This really won’t come to any surprise to most people, but electric vehicles are better for the environment and overall human health. To back up this obvious claim, a three-year research project was conducted in the northeast of England by Newcastle University.
The study was funded in part by the UK Technology Strategy Board. The Switch EV project took 44 participants who used private, public, and fleet-owned electric vehicles. The logging and driving habits were recorded to get a better understanding of the impact, if any, electric cars had on cities.
Over the course of three years, 71,600 individual electric car trips were recorded with a total of 403,00 miles. Over 19,900 individual recharging events were logged using on-board data-logging equipment placed inside each participant’s electric car and also at public charging stations.
The study indicates that not only could EVs reduce transport-related pollution in our cities, but “they also produce less CO2 per mile than a combustion engine, even when the pollution associated with electricity generation at power stations is taken into account,” The Journal summarizes.
The UK is also suffering from nitrogen oxides in many of its larger cities, which are currently above the safe levels. Electric vehicles could also reduce the presence of the nitrogen oxides and the carbon dioxide found from gas-fired engines.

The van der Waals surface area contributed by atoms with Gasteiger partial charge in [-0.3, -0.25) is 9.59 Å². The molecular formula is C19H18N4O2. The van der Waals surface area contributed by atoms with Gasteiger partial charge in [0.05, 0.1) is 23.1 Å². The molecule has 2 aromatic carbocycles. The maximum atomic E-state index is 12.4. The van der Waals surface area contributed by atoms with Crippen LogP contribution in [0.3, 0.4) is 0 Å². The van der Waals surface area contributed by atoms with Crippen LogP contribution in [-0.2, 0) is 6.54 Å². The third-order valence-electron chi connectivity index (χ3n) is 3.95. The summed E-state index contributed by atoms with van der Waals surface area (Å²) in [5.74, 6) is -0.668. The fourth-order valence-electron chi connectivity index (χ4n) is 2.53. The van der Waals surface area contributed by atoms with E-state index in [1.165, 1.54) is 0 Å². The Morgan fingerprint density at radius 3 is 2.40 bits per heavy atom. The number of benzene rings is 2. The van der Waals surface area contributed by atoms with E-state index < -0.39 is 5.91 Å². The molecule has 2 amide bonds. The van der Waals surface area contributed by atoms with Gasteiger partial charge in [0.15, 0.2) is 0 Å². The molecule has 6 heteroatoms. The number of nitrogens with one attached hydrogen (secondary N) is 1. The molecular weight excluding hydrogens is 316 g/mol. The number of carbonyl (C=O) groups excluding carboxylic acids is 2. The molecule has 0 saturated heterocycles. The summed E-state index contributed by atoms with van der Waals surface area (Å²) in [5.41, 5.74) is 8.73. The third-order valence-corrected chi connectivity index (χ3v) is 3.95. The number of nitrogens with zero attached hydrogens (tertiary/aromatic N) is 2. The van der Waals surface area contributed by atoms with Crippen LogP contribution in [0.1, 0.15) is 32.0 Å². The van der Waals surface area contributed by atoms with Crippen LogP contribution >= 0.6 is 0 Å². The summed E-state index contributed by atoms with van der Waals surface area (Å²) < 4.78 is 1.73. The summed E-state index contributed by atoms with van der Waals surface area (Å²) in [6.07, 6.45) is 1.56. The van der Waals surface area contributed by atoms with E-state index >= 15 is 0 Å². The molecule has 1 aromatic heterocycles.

One of the interesting findings researchers at the University of Newcastle found was that 93% of all car journeys made during the study were under 25 miles in length, which would be no problem for a charged electric vehicle.
According to Dr Yvonne Huebner from the University of Newcastle:
We’ve shown that 93 percent of all car journeys are less than 25 miles. This means that an EV would easily fit into our current lifestyles without any changes to our normal driving habits. For longer journeys we might have to use a second car or use alternative modes of transport.
During the study participants that wanted to extend their range could simply use DC rapid charging to assist them on longer trips of several hundred miles or more.
“In the North East we have also introduced 12 ‘quick charge’ points which will charge the battery from 0% to 80% per cent in 20 minutes. These were used by our volunteers to make the journey from Newcastle to Edinburgh and back.”
The study concluded that electric vehicles are better for city infrastructure and the overall well-being of the population. Maybe after having proof from the three-year project, more cities and municipalities around the world will examine the possibilities of adopting EV policies to benefit their communities.